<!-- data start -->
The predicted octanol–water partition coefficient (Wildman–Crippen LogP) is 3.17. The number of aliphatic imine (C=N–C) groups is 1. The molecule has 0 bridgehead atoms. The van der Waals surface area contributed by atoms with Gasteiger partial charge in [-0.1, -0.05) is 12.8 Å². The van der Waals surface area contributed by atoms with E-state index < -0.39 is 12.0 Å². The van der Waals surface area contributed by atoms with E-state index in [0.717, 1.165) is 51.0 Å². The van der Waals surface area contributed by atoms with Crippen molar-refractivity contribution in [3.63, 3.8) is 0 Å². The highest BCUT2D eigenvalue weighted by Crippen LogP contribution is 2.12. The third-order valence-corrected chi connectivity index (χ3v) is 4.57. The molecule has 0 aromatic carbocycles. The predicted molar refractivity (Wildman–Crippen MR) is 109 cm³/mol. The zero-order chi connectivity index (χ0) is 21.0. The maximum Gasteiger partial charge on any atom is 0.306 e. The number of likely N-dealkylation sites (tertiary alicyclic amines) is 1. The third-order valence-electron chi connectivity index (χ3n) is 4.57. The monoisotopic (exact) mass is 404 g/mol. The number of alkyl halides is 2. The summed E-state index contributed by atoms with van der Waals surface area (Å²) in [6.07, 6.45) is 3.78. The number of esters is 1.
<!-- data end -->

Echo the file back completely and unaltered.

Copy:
The predicted octanol–water partition coefficient (Wildman–Crippen LogP) is 3.17. The number of aliphatic imine (C=N–C) groups is 1. The molecule has 0 bridgehead atoms. The van der Waals surface area contributed by atoms with Gasteiger partial charge in [-0.1, -0.05) is 12.8 Å². The van der Waals surface area contributed by atoms with E-state index < -0.39 is 12.0 Å². The van der Waals surface area contributed by atoms with E-state index in [0.717, 1.165) is 51.0 Å². The van der Waals surface area contributed by atoms with Crippen molar-refractivity contribution in [3.63, 3.8) is 0 Å². The highest BCUT2D eigenvalue weighted by Crippen LogP contribution is 2.12. The third-order valence-corrected chi connectivity index (χ3v) is 4.57. The molecule has 0 aromatic carbocycles. The predicted molar refractivity (Wildman–Crippen MR) is 109 cm³/mol. The zero-order chi connectivity index (χ0) is 21.0. The maximum Gasteiger partial charge on any atom is 0.306 e. The number of likely N-dealkylation sites (tertiary alicyclic amines) is 1. The third-order valence-electron chi connectivity index (χ3n) is 4.57. The monoisotopic (exact) mass is 404 g/mol. The number of alkyl halides is 2. The summed E-state index contributed by atoms with van der Waals surface area (Å²) in [6.07, 6.45) is 3.78. The number of esters is 1.